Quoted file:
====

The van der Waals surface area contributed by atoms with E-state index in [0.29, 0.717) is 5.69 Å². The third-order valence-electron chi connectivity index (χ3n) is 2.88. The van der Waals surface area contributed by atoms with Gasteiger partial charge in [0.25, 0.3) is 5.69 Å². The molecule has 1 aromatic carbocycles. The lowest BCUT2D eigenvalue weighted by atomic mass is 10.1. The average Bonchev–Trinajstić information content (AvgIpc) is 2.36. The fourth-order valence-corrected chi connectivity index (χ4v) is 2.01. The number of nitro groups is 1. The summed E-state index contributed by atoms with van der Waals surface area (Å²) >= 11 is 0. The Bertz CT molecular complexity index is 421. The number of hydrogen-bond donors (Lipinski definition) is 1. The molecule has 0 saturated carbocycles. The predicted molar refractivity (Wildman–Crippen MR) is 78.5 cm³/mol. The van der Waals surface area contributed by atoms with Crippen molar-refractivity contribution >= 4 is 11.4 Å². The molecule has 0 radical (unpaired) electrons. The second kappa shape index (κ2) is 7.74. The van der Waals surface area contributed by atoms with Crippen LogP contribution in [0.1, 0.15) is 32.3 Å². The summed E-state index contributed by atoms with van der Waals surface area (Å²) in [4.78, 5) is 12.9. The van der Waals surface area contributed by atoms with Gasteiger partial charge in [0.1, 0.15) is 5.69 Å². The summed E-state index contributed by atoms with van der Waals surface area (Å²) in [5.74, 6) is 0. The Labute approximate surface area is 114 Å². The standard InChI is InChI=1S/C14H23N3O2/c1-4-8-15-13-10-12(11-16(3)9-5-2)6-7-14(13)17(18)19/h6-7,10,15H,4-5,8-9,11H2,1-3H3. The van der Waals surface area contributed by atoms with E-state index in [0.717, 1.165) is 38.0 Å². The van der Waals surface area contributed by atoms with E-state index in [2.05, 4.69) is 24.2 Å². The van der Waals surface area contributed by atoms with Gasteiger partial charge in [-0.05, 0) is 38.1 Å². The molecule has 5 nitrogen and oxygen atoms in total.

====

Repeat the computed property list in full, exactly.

The van der Waals surface area contributed by atoms with E-state index in [0.29, 0.717) is 5.69 Å². The third-order valence-electron chi connectivity index (χ3n) is 2.88. The van der Waals surface area contributed by atoms with Gasteiger partial charge in [0.25, 0.3) is 5.69 Å². The molecule has 1 aromatic carbocycles. The lowest BCUT2D eigenvalue weighted by atomic mass is 10.1. The average Bonchev–Trinajstić information content (AvgIpc) is 2.36. The fourth-order valence-corrected chi connectivity index (χ4v) is 2.01. The number of nitro groups is 1. The summed E-state index contributed by atoms with van der Waals surface area (Å²) >= 11 is 0. The Bertz CT molecular complexity index is 421. The number of hydrogen-bond donors (Lipinski definition) is 1. The molecule has 0 saturated carbocycles. The predicted molar refractivity (Wildman–Crippen MR) is 78.5 cm³/mol. The van der Waals surface area contributed by atoms with Crippen molar-refractivity contribution >= 4 is 11.4 Å². The molecule has 0 radical (unpaired) electrons. The second kappa shape index (κ2) is 7.74. The van der Waals surface area contributed by atoms with Crippen LogP contribution in [0.1, 0.15) is 32.3 Å². The summed E-state index contributed by atoms with van der Waals surface area (Å²) in [4.78, 5) is 12.9. The van der Waals surface area contributed by atoms with Gasteiger partial charge in [0.1, 0.15) is 5.69 Å². The summed E-state index contributed by atoms with van der Waals surface area (Å²) in [5.74, 6) is 0. The Labute approximate surface area is 114 Å². The standard InChI is InChI=1S/C14H23N3O2/c1-4-8-15-13-10-12(11-16(3)9-5-2)6-7-14(13)17(18)19/h6-7,10,15H,4-5,8-9,11H2,1-3H3. The van der Waals surface area contributed by atoms with E-state index in [0.717, 1.165) is 38.0 Å². The van der Waals surface area contributed by atoms with E-state index in [2.05, 4.69) is 24.2 Å². The van der Waals surface area contributed by atoms with Gasteiger partial charge in [-0.05, 0) is 38.1 Å². The molecule has 5 nitrogen and oxygen atoms in total.